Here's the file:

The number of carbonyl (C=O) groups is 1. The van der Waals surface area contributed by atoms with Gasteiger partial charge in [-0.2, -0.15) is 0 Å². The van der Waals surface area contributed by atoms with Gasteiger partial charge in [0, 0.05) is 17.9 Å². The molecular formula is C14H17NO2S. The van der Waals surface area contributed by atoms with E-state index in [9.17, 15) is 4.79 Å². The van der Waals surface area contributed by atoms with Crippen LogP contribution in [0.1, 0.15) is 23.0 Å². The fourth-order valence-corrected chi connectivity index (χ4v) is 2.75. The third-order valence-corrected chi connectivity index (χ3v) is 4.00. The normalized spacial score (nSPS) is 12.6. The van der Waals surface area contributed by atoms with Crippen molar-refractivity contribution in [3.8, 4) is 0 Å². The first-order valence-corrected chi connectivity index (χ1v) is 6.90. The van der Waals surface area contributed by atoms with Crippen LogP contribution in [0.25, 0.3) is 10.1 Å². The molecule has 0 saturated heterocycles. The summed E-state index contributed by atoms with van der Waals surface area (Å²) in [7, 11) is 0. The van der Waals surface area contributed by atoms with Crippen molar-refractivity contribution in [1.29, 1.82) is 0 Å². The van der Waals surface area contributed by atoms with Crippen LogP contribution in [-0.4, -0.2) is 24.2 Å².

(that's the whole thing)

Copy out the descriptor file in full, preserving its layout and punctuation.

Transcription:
The number of carbonyl (C=O) groups is 1. The van der Waals surface area contributed by atoms with Gasteiger partial charge in [-0.2, -0.15) is 0 Å². The van der Waals surface area contributed by atoms with Gasteiger partial charge in [0, 0.05) is 17.9 Å². The molecular formula is C14H17NO2S. The van der Waals surface area contributed by atoms with E-state index in [9.17, 15) is 4.79 Å². The van der Waals surface area contributed by atoms with Crippen LogP contribution in [0.1, 0.15) is 23.0 Å². The fourth-order valence-corrected chi connectivity index (χ4v) is 2.75. The third-order valence-corrected chi connectivity index (χ3v) is 4.00. The normalized spacial score (nSPS) is 12.6. The van der Waals surface area contributed by atoms with Crippen molar-refractivity contribution in [3.8, 4) is 0 Å². The first-order valence-corrected chi connectivity index (χ1v) is 6.90. The van der Waals surface area contributed by atoms with Crippen LogP contribution in [0.25, 0.3) is 10.1 Å². The molecule has 0 saturated heterocycles. The summed E-state index contributed by atoms with van der Waals surface area (Å²) in [7, 11) is 0. The van der Waals surface area contributed by atoms with Crippen molar-refractivity contribution in [1.29, 1.82) is 0 Å². The van der Waals surface area contributed by atoms with Crippen LogP contribution in [-0.4, -0.2) is 24.2 Å².